Introduction to Cognitive Science
Weekly syllabus, readings etc.
course registration forms
Course questionnaires (PDF)
There was an editing error in the 1st homework
as handed out 2nd Oct. The corrected homework assignment can
be downloaded from the weekly syllabus page here. Discard all earlier versions,
incluing that handed out in class.
Note change of Room (below).
Note also that the rooms are different Tuesdays and Fridays.
This course runs in Semester 1. Lectures are 1400-1450 on
Tuesday in William Robertson Bldng. G.11 and Friday in Appleton Tower 2.12
Sign up for a tutorial group!
The links to notes are currently to last year's version. They will be
incrementally replaced by the 2009 version as the course progresses.
Mark Steedman, Informatics Bldng 4.15, 10 Crichton Street email@example.com
Aims and Objectives
This course is principally aimed at
third-year undergraduates taking AI or Cognitive Science
degrees in the School of
Informatics, and at third- and fourth-year undergraduates in
the School of Philosophy, Psychology & Language
Sciences. It is intended to provide an introduction to
some current research issues in Cognitive Science,
together with examples of the different research paradigms
by which they might be investigated. the inherently
interdisciplinary nature of the subject is
reflected in the course, which brings together issues
relating to the disciplines of Cognitive Psychology,
Linguistics, Neuroscience, Philosophy and Artificial
Intelligence. Non-graduating students are also welcome to
attend the course.
- Specific Knowledge: previous work in field; understanding of main
issues; appreciation of difficulties.
understanding of diversity of methods appropriate in the
- State of the Art: awareness of emerging
trends in cognitive research, and limitations of current
Representing the World in the Brain (Stereo Vision).
Representing the World Symbolically (Scene Analysis).
Representing Action in the World Computationally (Planning)
How Animals and Humans Make Plans
Neurological and Developmental Substrate of Planning and Language
How Universal Grammar Reflects Non-Linguistic Planning.
How Semantics Reflects Non-Linguistic Planning
How Discourse Reflects Non-Linguistic Planning
Human and Computational Natural Language Processing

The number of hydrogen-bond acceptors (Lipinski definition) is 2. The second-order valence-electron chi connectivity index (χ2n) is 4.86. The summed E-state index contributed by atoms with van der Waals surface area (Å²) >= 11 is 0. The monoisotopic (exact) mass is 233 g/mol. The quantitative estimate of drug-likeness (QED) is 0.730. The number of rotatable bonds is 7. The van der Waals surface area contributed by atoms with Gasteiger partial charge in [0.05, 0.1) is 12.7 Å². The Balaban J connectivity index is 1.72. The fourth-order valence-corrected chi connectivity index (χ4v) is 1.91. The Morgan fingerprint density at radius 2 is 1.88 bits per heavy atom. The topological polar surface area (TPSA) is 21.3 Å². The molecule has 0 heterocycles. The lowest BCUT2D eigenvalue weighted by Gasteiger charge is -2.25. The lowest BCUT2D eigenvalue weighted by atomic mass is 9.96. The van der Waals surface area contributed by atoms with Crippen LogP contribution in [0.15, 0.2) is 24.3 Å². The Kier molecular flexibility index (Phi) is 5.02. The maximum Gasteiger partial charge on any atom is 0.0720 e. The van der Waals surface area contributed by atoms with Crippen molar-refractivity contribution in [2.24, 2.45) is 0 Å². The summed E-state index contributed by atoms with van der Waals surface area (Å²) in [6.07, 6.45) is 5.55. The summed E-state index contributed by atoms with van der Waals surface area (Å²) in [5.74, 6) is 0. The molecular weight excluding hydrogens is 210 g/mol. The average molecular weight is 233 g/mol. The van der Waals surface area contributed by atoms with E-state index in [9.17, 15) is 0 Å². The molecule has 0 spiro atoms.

Human and Computational Language Development
Envoi: Scope and Limits of Computational Cognitive Science.
Intellectual skills development
- Communication skills: reading, writing, talking, interacting
with others,giving presentations [tutorials; coursework].
- Critical reading skills: analysis, criticism, evaluation.
- Management Skills: [managing preparation and coursework]
The course uses a combination of: (a) lectures; (b)
lecture-based tutorials; (c) homeworks.
Two 1-hour lectures per week. A week-by-week
listing of lectures, notes, and tutorials is available here
One tutorial per week, in groups of around 10, in one of the
slots indentified here
listing of tutorials is available here.
Attendance at all tutorials is a requirement
of the course.
Assessment will be by (a) a final examination paper; and (b) coursework.
The latter consists in three homeworks
the homeworks are made available here.
75% of a student's mark will be given for performance in the
25% of a student's mark will be based on the homeworks.
will be recorded as late and marks deducted as per the course
guide. Any extension to the coursework deadline for a particular
student must be approved by the Course Lecturer, and the reason
for the extension will be recorded. Any student requesting an
extension should contact the
lecturer at firstname.lastname@example.org
No one textbook is recommended for this course. In the week-by-week
syllabus, readings are recommended specific for each topic. The
will be available
electronically via links from the weekly-syllabus
The student representative for the course is elected in Week
2. For 2007/8 it is NAME, who can be mailed at NAME@sms.ed.ac.uk
For further information, contact Mark Steedman as email@example.com
Updated: 22 Sept 2009